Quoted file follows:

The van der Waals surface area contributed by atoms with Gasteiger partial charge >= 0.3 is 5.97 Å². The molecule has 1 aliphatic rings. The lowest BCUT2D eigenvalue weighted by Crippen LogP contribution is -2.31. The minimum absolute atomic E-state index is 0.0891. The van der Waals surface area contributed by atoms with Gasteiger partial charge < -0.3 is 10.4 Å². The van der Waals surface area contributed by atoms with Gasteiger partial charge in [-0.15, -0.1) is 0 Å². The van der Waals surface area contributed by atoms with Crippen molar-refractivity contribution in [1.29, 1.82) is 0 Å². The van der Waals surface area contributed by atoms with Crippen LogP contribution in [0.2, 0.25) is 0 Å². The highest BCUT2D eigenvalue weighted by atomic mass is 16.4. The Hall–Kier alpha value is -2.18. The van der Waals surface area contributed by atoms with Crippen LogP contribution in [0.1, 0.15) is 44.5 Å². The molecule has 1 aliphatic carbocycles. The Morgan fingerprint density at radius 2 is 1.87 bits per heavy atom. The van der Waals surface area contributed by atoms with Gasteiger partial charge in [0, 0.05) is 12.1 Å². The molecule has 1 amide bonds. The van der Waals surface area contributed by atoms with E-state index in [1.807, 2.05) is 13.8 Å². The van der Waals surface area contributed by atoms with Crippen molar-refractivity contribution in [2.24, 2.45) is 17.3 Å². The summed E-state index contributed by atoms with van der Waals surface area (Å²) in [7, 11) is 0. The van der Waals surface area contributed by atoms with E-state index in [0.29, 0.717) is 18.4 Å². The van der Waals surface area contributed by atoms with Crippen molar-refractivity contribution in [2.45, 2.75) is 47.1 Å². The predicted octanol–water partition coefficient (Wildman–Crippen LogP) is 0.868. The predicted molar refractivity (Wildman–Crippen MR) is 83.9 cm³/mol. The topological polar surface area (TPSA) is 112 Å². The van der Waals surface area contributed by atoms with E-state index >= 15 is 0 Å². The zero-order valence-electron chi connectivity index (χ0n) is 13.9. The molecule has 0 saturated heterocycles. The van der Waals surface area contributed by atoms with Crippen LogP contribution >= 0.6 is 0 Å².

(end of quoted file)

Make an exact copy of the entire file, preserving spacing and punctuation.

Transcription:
The van der Waals surface area contributed by atoms with Gasteiger partial charge >= 0.3 is 5.97 Å². The molecule has 1 aliphatic rings. The lowest BCUT2D eigenvalue weighted by Crippen LogP contribution is -2.31. The minimum absolute atomic E-state index is 0.0891. The van der Waals surface area contributed by atoms with Gasteiger partial charge < -0.3 is 10.4 Å². The van der Waals surface area contributed by atoms with Gasteiger partial charge in [-0.15, -0.1) is 0 Å². The van der Waals surface area contributed by atoms with Crippen molar-refractivity contribution in [1.29, 1.82) is 0 Å². The van der Waals surface area contributed by atoms with Crippen LogP contribution in [0.2, 0.25) is 0 Å². The highest BCUT2D eigenvalue weighted by atomic mass is 16.4. The Hall–Kier alpha value is -2.18. The van der Waals surface area contributed by atoms with Crippen LogP contribution in [0.1, 0.15) is 44.5 Å². The molecule has 1 aliphatic carbocycles. The Morgan fingerprint density at radius 2 is 1.87 bits per heavy atom. The van der Waals surface area contributed by atoms with Gasteiger partial charge in [0, 0.05) is 12.1 Å². The molecule has 1 amide bonds. The van der Waals surface area contributed by atoms with E-state index in [1.807, 2.05) is 13.8 Å². The van der Waals surface area contributed by atoms with Crippen molar-refractivity contribution in [2.24, 2.45) is 17.3 Å². The summed E-state index contributed by atoms with van der Waals surface area (Å²) in [7, 11) is 0. The van der Waals surface area contributed by atoms with E-state index in [0.29, 0.717) is 18.4 Å². The van der Waals surface area contributed by atoms with Crippen molar-refractivity contribution in [2.45, 2.75) is 47.1 Å². The predicted octanol–water partition coefficient (Wildman–Crippen LogP) is 0.868. The predicted molar refractivity (Wildman–Crippen MR) is 83.9 cm³/mol. The topological polar surface area (TPSA) is 112 Å². The van der Waals surface area contributed by atoms with E-state index >= 15 is 0 Å². The zero-order valence-electron chi connectivity index (χ0n) is 13.9. The molecule has 0 saturated heterocycles. The van der Waals surface area contributed by atoms with Crippen LogP contribution >= 0.6 is 0 Å².